Melbourne Emergency Nurse, Mother of Three Dies of C0VID-19
By Aisha Dow, Melissa Cunningham and Timna Jacks
An emergency department nurse and mother of three has died from COVID-19 in Melbourne, in what the nurses union believe is the first COVID-19 fatality of a Victorian hospital worker.
Gillian “Jill” Dempsey, who worked the night shift at Angliss Hospital in Upper Ferntree Gully, died at Box Hill Hospital’s intensive care unit on Sunday afternoon.
A WorkSafe spokesman said on Tuesday evening that the health and safety regulator was “making inquiries” regarding the death.
Respected emergency department nurse Jill Dempsey is being mourned by her family, friends and colleagues
Australian Nursing and Midwifery Federation Victorian secretary Lisa Fitzpatrick said it was the union’s understanding that Ms Dempsey contracted the virus at work and she welcomed a WorkSafe review into the circumstances surrounding her infection and death.
Ms Fitzpatrick said the nursing community and Ms Dempsey’s colleagues were devastated by her death.
“It has hit people very hard, and it’s been very, very difficult. It’s still very raw. She was seen to be very much loved by her colleagues, very experienced and it’s been very hard to take.”
Under Victorian regulations, it is mandatory that nurses must have received two doses of vaccine to work in hospitals.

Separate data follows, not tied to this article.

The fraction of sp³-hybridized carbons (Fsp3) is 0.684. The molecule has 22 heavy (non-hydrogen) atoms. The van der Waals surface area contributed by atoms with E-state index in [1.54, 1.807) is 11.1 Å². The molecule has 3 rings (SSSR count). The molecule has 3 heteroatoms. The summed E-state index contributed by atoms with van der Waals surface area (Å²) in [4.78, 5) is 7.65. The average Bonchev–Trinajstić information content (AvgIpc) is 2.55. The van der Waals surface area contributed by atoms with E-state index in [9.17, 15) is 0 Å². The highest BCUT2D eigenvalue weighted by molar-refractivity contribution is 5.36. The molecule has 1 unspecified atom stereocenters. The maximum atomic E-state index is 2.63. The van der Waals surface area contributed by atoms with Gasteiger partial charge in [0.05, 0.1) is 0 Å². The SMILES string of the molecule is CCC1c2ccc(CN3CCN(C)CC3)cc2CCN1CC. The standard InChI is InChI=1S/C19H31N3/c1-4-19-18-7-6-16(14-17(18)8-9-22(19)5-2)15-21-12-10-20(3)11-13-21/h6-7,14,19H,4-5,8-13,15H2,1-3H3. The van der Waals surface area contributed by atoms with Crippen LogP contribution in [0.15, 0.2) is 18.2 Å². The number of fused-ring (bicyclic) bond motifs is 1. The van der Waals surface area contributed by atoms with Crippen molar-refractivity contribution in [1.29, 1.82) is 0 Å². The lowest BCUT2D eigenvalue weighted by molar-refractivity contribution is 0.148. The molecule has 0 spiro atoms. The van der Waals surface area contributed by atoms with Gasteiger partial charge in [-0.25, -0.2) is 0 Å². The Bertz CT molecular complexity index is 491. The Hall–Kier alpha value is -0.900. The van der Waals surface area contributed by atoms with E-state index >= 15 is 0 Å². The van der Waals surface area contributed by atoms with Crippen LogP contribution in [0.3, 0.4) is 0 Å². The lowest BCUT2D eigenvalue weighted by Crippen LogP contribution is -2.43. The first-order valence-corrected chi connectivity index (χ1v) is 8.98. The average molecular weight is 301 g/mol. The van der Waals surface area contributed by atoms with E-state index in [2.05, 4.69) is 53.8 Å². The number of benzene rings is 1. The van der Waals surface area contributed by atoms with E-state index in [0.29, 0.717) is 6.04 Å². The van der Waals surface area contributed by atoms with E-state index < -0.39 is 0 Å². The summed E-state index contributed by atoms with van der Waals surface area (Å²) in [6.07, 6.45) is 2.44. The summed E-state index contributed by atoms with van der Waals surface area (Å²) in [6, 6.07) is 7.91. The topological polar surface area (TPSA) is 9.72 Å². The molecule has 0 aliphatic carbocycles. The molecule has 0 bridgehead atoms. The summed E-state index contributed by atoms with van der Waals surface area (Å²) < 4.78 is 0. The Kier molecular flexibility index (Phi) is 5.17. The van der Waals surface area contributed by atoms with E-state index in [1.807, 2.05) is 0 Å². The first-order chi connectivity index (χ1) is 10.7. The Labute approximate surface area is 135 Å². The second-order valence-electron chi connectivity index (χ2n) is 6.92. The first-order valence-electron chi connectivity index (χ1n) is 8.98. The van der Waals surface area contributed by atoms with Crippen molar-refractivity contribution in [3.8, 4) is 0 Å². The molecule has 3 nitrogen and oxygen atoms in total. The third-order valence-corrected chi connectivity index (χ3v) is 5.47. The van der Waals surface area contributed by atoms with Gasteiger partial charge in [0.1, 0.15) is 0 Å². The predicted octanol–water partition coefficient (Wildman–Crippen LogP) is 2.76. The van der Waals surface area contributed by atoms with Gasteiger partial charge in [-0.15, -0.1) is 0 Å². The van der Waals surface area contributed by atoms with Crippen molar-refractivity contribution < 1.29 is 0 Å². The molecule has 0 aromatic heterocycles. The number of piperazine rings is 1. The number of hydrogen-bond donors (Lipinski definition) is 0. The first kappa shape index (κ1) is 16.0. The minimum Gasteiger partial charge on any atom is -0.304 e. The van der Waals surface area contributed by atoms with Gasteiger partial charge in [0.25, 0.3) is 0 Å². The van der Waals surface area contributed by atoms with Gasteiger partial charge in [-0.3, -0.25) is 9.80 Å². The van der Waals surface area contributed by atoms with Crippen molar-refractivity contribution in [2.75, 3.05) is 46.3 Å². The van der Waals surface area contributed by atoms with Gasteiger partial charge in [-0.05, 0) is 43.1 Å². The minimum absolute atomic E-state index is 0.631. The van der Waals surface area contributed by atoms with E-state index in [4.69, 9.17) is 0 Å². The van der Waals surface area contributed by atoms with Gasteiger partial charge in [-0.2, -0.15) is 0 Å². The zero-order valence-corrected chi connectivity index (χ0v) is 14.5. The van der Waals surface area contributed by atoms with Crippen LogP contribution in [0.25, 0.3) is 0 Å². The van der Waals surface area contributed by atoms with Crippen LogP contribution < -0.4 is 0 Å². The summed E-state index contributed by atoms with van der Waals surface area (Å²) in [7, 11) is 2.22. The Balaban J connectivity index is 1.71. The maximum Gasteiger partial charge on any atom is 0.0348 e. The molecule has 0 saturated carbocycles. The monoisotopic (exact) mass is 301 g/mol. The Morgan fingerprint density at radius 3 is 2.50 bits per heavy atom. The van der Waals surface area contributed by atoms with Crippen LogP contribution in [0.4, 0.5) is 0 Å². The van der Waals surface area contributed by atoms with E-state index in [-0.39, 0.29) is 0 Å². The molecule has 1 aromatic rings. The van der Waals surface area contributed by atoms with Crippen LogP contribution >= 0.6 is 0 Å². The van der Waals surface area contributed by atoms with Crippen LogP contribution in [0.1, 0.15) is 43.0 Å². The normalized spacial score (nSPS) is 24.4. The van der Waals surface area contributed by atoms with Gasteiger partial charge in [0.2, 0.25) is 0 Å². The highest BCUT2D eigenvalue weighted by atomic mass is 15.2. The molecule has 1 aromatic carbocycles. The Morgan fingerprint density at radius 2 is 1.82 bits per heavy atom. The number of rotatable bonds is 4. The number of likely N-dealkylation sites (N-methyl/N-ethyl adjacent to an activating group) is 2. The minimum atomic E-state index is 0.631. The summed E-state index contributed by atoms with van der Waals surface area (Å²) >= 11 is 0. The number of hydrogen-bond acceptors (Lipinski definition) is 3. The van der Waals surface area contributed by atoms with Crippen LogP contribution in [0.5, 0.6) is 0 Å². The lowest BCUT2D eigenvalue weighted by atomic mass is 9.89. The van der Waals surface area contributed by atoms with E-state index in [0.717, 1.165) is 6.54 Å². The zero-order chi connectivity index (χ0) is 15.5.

About 3000 Victorian nurses, doctors and other health staff and support staff have caught COVID-19 at work during the pandemic, but healthcare worker deaths have been rare.
A spokesman for Eastern Health, which runs Angliss Hospital, confirmed the death was being reviewed as part of a standard process.
In an earlier statement the health service described the “care, warmth and compassion” that Ms Dempsey had demonstrated every day.
“An incredibly caring wife and mother, Jill is survived by husband Michael and their three children.”
The emergency department nurse had worked for Eastern Health for almost 15 years.
“Her loss will reverberate around the tight-knit team at the Angliss Hospital and our thoughts are with her family, friends and colleagues at this time,” the Eastern Health statement said.
Australian Medical Association president Roderick McRae said Ms Dempsey’s death was a tragic loss and a reminder of the risks faced by those working in healthcare during the pandemic.
“This highlights the danger that every healthcare worker faces … this is front-line emergency department nursing staff and allied health and medical staff … putting themselves on the line and endangering their own lives in order to support other people,” he said.
Dr McRae said if Ms Dempsey caught the virus while at work, he would expect a thorough review into the cause and circumstances of her death, with the findings to be publicly released.
A website has been set up to raise money for the funeral and other expenses, with more than $7000 raised by early Tuesday evening.
“An angel has fallen from the front line,” the organiser wrote.
“Jill was a much-loved member of the team and this pandemic has taken its toll on everyone, but none more so than our beloved Jilly and her family.”
“We acknowledge their bravery and courage. This is a reminder of how vulnerable they are.
“Nurses and midwives don’t want to be heroes, they want to go home to their families and loved ones at the end of a shift.”
Further details about Ms Dempsey’s illness and the circumstances of her death remain unknown.